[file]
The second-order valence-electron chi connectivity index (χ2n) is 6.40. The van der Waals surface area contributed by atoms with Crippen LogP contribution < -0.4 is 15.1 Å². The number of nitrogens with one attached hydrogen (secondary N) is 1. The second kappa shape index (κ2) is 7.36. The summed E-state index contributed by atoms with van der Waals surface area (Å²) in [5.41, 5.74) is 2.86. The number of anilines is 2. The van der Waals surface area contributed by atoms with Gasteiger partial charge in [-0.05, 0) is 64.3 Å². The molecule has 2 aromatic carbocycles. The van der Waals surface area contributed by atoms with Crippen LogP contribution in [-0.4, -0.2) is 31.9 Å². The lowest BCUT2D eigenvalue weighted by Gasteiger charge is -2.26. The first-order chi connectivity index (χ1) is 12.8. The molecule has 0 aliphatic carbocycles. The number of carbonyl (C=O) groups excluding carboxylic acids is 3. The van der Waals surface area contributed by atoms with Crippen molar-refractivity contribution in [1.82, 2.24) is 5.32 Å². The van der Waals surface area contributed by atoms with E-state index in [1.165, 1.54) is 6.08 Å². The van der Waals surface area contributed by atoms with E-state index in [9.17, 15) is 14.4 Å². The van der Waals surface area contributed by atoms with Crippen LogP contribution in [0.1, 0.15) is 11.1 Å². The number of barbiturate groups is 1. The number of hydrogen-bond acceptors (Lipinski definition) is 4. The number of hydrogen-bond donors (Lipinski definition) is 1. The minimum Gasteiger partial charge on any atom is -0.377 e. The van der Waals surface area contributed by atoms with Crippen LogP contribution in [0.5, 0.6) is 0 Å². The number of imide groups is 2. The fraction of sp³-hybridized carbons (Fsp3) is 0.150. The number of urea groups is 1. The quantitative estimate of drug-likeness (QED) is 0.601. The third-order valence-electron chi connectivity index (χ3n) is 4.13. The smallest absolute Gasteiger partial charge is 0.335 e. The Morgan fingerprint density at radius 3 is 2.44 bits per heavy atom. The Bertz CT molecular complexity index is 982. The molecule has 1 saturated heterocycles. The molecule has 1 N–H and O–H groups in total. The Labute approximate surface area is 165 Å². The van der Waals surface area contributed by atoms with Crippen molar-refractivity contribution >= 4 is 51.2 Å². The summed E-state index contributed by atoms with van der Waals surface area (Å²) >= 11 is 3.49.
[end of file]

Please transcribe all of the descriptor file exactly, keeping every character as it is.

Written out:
The second-order valence-electron chi connectivity index (χ2n) is 6.40. The van der Waals surface area contributed by atoms with Crippen LogP contribution < -0.4 is 15.1 Å². The number of nitrogens with one attached hydrogen (secondary N) is 1. The second kappa shape index (κ2) is 7.36. The summed E-state index contributed by atoms with van der Waals surface area (Å²) in [5.41, 5.74) is 2.86. The number of anilines is 2. The van der Waals surface area contributed by atoms with Gasteiger partial charge in [-0.05, 0) is 64.3 Å². The molecule has 2 aromatic carbocycles. The van der Waals surface area contributed by atoms with Crippen LogP contribution in [-0.4, -0.2) is 31.9 Å². The lowest BCUT2D eigenvalue weighted by Gasteiger charge is -2.26. The first-order chi connectivity index (χ1) is 12.8. The molecule has 0 aliphatic carbocycles. The number of carbonyl (C=O) groups excluding carboxylic acids is 3. The van der Waals surface area contributed by atoms with Crippen molar-refractivity contribution in [1.82, 2.24) is 5.32 Å². The van der Waals surface area contributed by atoms with E-state index in [1.165, 1.54) is 6.08 Å². The van der Waals surface area contributed by atoms with E-state index in [9.17, 15) is 14.4 Å². The van der Waals surface area contributed by atoms with Crippen LogP contribution in [0.1, 0.15) is 11.1 Å². The number of barbiturate groups is 1. The number of hydrogen-bond acceptors (Lipinski definition) is 4. The number of hydrogen-bond donors (Lipinski definition) is 1. The minimum Gasteiger partial charge on any atom is -0.377 e. The van der Waals surface area contributed by atoms with Crippen LogP contribution in [0.5, 0.6) is 0 Å². The number of imide groups is 2. The fraction of sp³-hybridized carbons (Fsp3) is 0.150. The number of urea groups is 1. The quantitative estimate of drug-likeness (QED) is 0.601. The third-order valence-electron chi connectivity index (χ3n) is 4.13. The smallest absolute Gasteiger partial charge is 0.335 e. The Morgan fingerprint density at radius 3 is 2.44 bits per heavy atom. The Bertz CT molecular complexity index is 982. The molecule has 1 saturated heterocycles. The molecule has 1 N–H and O–H groups in total. The Labute approximate surface area is 165 Å². The van der Waals surface area contributed by atoms with Crippen molar-refractivity contribution >= 4 is 51.2 Å². The summed E-state index contributed by atoms with van der Waals surface area (Å²) >= 11 is 3.49.